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Biodiversity and Growing Systems

Our Aims:

  • To protect and enhance biodiversity across the University and promote its benefits for students, staff, visitors and local communities.

We’re committed to protecting and enhancing biodiversity, and are looking for ways to increase and improve habitat diversity across our campuses.

We’ve begun to encourage and preserve local wildlife and habitat linkages across our managed estate, using landscape redevelopment opportunities, and have a programme of improvements which will be carried out by 2015. These include enhancing wildlife refuges to increase biodiversity.

See our activities and achievements in the
Annual Sustainability Statement 2012-13

Above Us Only Green

In February 2011 the roofs of the All Saints Building changed colour from grey to green. Two green roofs were installed on the upper and lower roofs of the MMU’s All Saints building covering a total area of 607.2m² which alongside the green roof on the newly built MMU Business School will collectively make these the biggest green roofs in the City of Manchester.

All Saints Green Roof - upper roof

All Saints Green Roof – Upper Roof

What is a Green Roof?

A green roof is a layer of vegetation that sits on top of an existing roof structure. Green roofs come in many shapes and guises but generally the main distinction is based on whether the roof is extensive or intensive.

Extensive Green Roofs

  • lightweight layers of free-draining material
  • low-growing, hardy, drought-tolerant vegetation such as sedum / stonecrop plants
  • require relatively little maintenance

Intensive Green Roofs

  • heavier more complex systems
  • can have a variety of landscape features which may include water management systems
  • relatively deep substrates often over 20cm in depth
  • contain a variety of plants including trees, shrubs, perennials, grasses and annuals
  • require significant levels of maintenance

All Saints Green Roof Construction

The two green roofs on the All Saints Building can be classified as Extensive green roofs and both have been planted with sedum / stonecrop plants. The green roof construction contains a number of different layers as can be seen from the diagram below. Each layer performs a specific function, the drainage board for example retains rainwater for irrigating the plants and the insulation layer helps to prevent loss of heat from inside the building below.

Cross Section of Green Roof on All Saints Building

Cross Section of Green Roof on All Saints Building

So what’s the point of putting a Green Roof
on a building like All Saints?

Green Roofs don’t just look pretty – they provide a range of benefits:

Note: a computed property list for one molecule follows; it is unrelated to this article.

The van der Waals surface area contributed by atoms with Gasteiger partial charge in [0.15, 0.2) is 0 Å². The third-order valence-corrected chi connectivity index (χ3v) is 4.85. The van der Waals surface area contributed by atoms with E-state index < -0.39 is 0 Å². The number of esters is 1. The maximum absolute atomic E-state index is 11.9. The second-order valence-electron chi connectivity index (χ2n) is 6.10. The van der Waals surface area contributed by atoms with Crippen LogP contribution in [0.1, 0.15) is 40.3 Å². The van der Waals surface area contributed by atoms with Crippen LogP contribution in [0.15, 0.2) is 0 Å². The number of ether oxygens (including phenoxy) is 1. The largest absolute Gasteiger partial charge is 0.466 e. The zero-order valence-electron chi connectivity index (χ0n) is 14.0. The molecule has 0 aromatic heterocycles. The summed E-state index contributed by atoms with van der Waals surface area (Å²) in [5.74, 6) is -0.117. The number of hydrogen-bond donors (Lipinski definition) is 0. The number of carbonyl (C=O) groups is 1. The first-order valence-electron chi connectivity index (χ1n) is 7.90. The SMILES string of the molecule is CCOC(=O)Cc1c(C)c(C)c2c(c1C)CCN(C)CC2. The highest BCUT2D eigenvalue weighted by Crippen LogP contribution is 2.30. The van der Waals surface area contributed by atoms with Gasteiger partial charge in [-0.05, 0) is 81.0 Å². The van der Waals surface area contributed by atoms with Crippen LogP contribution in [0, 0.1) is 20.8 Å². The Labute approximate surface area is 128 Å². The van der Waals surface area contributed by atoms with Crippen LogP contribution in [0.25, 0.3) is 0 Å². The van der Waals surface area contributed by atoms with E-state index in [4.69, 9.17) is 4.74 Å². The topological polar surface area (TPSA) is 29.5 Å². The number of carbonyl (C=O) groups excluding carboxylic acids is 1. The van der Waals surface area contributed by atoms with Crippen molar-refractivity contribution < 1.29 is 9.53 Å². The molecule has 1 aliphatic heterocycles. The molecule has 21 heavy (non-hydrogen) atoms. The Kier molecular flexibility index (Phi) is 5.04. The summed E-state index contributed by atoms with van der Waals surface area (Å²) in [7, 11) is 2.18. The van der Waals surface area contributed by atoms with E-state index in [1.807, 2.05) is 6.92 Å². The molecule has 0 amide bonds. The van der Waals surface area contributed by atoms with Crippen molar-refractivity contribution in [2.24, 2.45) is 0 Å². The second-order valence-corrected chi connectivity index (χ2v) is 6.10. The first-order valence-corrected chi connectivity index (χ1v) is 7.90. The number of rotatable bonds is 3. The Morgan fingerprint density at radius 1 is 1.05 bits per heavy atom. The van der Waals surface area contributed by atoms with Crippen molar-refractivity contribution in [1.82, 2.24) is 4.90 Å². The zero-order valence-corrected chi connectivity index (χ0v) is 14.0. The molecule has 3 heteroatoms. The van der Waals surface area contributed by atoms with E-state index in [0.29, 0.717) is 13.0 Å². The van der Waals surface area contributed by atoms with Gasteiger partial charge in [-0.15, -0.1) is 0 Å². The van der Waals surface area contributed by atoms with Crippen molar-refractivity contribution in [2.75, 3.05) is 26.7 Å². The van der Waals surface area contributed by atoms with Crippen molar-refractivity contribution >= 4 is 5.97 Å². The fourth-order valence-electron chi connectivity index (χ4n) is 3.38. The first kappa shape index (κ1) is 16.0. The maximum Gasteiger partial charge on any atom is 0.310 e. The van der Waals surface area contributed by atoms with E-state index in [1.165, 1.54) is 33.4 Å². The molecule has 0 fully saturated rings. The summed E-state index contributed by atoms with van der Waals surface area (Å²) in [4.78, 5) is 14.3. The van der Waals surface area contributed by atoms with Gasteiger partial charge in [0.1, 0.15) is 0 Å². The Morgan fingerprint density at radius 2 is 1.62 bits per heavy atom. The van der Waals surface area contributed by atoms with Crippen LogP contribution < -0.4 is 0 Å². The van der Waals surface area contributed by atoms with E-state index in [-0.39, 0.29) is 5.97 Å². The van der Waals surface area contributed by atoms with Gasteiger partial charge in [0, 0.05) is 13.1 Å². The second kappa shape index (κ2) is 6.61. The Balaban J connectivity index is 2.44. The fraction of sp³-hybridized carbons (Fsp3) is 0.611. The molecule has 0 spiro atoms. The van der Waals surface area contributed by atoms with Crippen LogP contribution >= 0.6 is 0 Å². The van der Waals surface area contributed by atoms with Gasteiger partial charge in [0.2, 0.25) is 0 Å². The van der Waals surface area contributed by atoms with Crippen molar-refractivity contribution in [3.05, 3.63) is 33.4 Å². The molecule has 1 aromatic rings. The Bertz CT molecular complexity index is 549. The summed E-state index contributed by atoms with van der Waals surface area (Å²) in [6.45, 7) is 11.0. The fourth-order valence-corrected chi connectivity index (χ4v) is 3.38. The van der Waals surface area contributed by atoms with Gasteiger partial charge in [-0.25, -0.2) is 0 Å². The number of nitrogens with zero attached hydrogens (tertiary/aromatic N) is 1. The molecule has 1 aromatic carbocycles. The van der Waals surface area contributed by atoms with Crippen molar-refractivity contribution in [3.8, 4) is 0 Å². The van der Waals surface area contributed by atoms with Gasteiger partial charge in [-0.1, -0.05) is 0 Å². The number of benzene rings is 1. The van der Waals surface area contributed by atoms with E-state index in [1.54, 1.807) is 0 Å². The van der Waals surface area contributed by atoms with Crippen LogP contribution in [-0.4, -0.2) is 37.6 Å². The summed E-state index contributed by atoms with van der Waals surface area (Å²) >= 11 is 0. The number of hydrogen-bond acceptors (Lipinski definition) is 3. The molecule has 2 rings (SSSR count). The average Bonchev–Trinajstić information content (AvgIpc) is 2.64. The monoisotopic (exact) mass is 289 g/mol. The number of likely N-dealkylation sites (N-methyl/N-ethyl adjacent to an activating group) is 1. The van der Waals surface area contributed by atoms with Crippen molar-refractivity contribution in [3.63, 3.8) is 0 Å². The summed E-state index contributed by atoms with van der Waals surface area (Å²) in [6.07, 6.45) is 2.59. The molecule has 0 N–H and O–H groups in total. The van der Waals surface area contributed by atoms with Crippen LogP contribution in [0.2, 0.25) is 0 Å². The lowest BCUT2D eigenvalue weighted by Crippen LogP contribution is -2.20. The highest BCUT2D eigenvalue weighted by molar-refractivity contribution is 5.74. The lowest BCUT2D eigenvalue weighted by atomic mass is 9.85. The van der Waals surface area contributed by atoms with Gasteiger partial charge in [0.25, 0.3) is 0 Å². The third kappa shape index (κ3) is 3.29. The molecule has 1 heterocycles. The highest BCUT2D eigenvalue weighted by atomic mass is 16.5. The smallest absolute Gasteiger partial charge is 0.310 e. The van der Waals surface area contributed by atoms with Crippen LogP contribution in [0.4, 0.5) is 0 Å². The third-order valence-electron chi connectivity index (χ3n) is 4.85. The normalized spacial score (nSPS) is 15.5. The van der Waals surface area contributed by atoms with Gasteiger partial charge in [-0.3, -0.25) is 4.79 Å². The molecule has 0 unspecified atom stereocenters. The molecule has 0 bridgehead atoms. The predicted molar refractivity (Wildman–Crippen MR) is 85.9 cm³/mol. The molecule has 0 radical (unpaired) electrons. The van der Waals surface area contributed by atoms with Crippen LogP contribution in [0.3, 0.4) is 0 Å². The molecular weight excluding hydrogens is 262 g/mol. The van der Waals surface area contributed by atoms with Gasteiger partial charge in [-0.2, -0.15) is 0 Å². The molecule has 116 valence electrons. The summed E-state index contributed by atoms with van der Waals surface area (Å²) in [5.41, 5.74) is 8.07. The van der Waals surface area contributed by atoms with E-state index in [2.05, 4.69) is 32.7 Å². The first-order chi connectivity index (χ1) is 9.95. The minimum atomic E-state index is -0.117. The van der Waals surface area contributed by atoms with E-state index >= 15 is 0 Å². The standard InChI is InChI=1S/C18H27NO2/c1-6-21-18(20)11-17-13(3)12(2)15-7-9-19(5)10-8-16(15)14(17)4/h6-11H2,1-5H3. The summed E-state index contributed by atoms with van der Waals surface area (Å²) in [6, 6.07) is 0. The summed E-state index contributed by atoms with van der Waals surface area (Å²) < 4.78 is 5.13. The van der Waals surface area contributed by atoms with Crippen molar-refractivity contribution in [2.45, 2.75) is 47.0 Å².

Financial

  • Reduced heating bills as result of improved insulation
  • Reduced cooling bills as a result of insulation against Ultra Violet rays
  • Increased life span of existing roof owing to protection against the elements – by at least double
  • Potential reduction in drainage discharge costs owing to enhanced water holding capabilities – Utilities providers may offer up to 50% discount on surface water treatment for businesses with Green Roofs

Environmental

  • Reduction in surface water runoff following rainfall which can help to reduce the causes of flash flooding
  • Reflecting the sun and evaporative cooling – lowering temperatures
  • Trapping airborne pollution such as PM10 particulates which are known to cause respiratory disease
  • Provide important habitats for birds and insects, in particular bees
  • Educating and inspiring – Fresh way of raising awareness of climate change – showing how everyone can help

Social

  • Where opportunities for green space are limited green roofs can provide an important green backdrop. Green space is well known to have benefits for psychological wellbeing.

Research

Staff and students from the MMU will be monitoring the impact that the new green roof has on energy insulation by using thermal imaging cameras to detect how much heat is lost from the roof space below. A baseline survey has already been undertaken to establish how much heat was lost before the installation of the green roof.

A camera has also been installed on the roof that will be able to provide a live feed to students and to assist with recording bird and insect species visiting the roof.

All Saints Green Roof - Lower Roof

All Saints Green Roof – Lower Roof

Funding and Partners

The All Saints Green Roof project has been developed in partnership between the Manchester Metropolitan University, Community Forests North West Limited, Red Rose Forest and Manchester City Council as part of the wider Corridor initiative.

Funding for the project has been provided by the MMU, Manchester City Council and the European Union’s INTERREG IV B fund as part of the VALUE Project.

logos of supporting organisations

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